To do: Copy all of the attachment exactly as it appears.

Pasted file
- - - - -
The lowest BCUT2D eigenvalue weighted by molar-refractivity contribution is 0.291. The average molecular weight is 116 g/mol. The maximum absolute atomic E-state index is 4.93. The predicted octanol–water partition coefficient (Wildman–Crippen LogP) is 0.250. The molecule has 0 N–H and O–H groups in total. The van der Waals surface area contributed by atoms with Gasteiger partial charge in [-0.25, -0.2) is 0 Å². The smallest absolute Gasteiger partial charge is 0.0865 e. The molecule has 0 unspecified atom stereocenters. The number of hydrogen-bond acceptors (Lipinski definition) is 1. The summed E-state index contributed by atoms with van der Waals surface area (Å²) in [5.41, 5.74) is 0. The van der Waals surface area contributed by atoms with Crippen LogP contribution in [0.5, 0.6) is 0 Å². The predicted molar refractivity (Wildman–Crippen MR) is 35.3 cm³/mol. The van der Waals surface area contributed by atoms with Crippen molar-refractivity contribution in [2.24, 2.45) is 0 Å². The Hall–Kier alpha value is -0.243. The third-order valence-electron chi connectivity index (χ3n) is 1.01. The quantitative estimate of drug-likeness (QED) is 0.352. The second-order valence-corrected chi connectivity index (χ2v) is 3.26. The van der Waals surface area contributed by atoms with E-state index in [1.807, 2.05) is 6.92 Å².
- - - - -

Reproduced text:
The lowest BCUT2D eigenvalue weighted by molar-refractivity contribution is 0.291. The average molecular weight is 116 g/mol. The maximum absolute atomic E-state index is 4.93. The predicted octanol–water partition coefficient (Wildman–Crippen LogP) is 0.250. The molecule has 0 N–H and O–H groups in total. The van der Waals surface area contributed by atoms with Gasteiger partial charge in [-0.25, -0.2) is 0 Å². The smallest absolute Gasteiger partial charge is 0.0865 e. The molecule has 0 unspecified atom stereocenters. The number of hydrogen-bond acceptors (Lipinski definition) is 1. The summed E-state index contributed by atoms with van der Waals surface area (Å²) in [5.41, 5.74) is 0. The van der Waals surface area contributed by atoms with Crippen LogP contribution in [0.5, 0.6) is 0 Å². The predicted molar refractivity (Wildman–Crippen MR) is 35.3 cm³/mol. The van der Waals surface area contributed by atoms with Crippen molar-refractivity contribution in [2.24, 2.45) is 0 Å². The Hall–Kier alpha value is -0.243. The third-order valence-electron chi connectivity index (χ3n) is 1.01. The quantitative estimate of drug-likeness (QED) is 0.352. The second-order valence-corrected chi connectivity index (χ2v) is 3.26. The van der Waals surface area contributed by atoms with E-state index in [1.807, 2.05) is 6.92 Å².